“Lives, Not Grades” earns an Emmy nomination at the 74th Annual Los Angeles Area Emmy Awards – USC Viterbi


Life, Not Notes Cover Photo

The film Lives, Not Grades received an Emmy nomination for Best Independent Program the 74th Annual Los Angeles Area Emmy Awards.

Produced by a team from the USC Viterbi School of Engineering, the film documents students from 2019 “Innovation in technology and design for global crises” class while they travel “the worst refugee camp in the world” with the hope of finding solutions.

Lives, Not Grades takes viewers behind the scenes as 36 students from seven different USC schools design and build innovations that can improve the lives of refugees fleeing wars and natural disasters on the Greek island of Lesvos. Throughout the film, USC students focused on issues with sanitation, shelter, electricity and education for the more than 20,000 refugees at Moria camp — a place locals have dubbed “hell on earth.” The inventions of the class still have an impact today. For example, Duet, a micro-philanthropy platform co-founded by Micheal Cesar ’19, started in class.

Cesar, a graduate of the USC Marshall School of Business, says he learned how to address the needs of refugees over the course of the film while working with his fellow engineers. “Top-down solutions don’t work. You have to work with and learn from those who face the problems,” he said. The web platform allows small donors to make a big philanthropic impact by donating items like cleaning supplies or shoes.

Micheal Cesar '19 watches as guides help students find their way around Moria refugee camp.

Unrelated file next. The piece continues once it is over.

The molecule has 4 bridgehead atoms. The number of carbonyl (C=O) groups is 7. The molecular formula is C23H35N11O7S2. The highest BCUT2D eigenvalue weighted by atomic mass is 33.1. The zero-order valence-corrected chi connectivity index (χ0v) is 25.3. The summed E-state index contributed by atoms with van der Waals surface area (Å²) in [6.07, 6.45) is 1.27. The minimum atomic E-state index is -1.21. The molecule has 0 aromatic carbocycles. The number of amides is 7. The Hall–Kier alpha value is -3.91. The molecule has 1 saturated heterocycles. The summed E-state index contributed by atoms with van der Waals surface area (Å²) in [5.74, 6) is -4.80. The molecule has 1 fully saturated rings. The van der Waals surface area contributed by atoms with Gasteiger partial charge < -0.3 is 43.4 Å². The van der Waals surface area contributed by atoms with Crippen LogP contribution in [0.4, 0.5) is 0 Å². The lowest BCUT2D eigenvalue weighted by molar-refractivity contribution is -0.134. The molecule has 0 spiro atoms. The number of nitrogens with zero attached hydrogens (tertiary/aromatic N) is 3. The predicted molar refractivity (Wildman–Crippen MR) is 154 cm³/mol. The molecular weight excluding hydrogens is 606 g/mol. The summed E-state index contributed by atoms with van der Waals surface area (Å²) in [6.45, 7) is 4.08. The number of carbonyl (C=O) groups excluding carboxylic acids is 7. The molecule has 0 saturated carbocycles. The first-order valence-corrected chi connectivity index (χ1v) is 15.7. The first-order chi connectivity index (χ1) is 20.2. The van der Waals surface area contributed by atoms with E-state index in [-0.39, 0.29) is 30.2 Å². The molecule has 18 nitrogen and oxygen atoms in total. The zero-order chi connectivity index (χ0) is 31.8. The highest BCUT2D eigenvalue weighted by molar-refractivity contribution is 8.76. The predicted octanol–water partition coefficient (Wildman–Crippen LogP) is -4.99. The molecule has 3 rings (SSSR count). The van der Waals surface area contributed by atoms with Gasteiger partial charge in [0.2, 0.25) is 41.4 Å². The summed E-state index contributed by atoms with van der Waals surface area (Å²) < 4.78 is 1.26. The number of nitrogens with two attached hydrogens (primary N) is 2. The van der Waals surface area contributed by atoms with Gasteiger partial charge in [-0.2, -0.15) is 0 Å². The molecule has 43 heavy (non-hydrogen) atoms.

Micheal Cesar ’19 watches as guides help students find their way around Moria refugee camp.

Creating a film that focused on an evolving issue like a refugee crisis weighed heavily on the film’s creators. “I didn’t want this to be just another themed film that people would quickly forget,” said Dan Druhora ’14, the film’s director and USC Viterbi Instructor in Storytelling for Engineers, Innovators, and Makers. “Being an engineer is human while also accepting the possibility of failure,” he said while reflecting on some of the challenges faced by students in Greece. Druhora was joined on this journey to found the class and produce Lives Not Grades by Burcin Becerik-Gerber, Chair of the Sonny Astani Department of Civil and Environmental Engineering, David Gerber, Associate Professor of Civil and Environmental Engineering Practice Environmental Engineering and Architecture, and Brad Cracchiola Lecturer in Product Development.

None of the film’s creators ever imagined that it would gain as much traction as it has in the world of television. “I wouldn’t have imagined that,” said Becerik-Gerber. Aside from the award itself, the Lives not Grades team believes the nomination will only draw more attention to the refugee cause. “From the beginning, our goal has been to bring this innovative way of teaching and learning to others… I really think this is the kind of effort that needs to be repeated,” she said when discussing future plans.

The film shows problem solving in line with The Grand Challenges Scholars program, a new educational model to prepare engineers to be world changers. During Lives, Not Grades, students were constantly pushed out of their comfort zones as they were shown how to apply problem-solving to real-world situations.

When you see these students in the documentary and they’re tasked with transforming the lives of refugees, it’s an almost absurd challenge,” said Adam Smith, a co-producer on the film. “But something very remarkable happened along the way – these students were clearly transformed by this experience. Many of them afterwards said it was the most memorable moment of their entire USC experience.”

Following Professor Jay Kuo’s Emmy Award last year, the film’s performance marks the second time a USC Viterbi team has received an Emmy nomination (and a potential second win). However, Cesar hopes the documentary will stand for something bigger and inspire people to unite: “There are no easy solutions to the global challenges of our time. With the right mindset, discipline and opportunity, it is possible to make a difference.”

Published on July 13, 2022

Last updated on July 13, 2022


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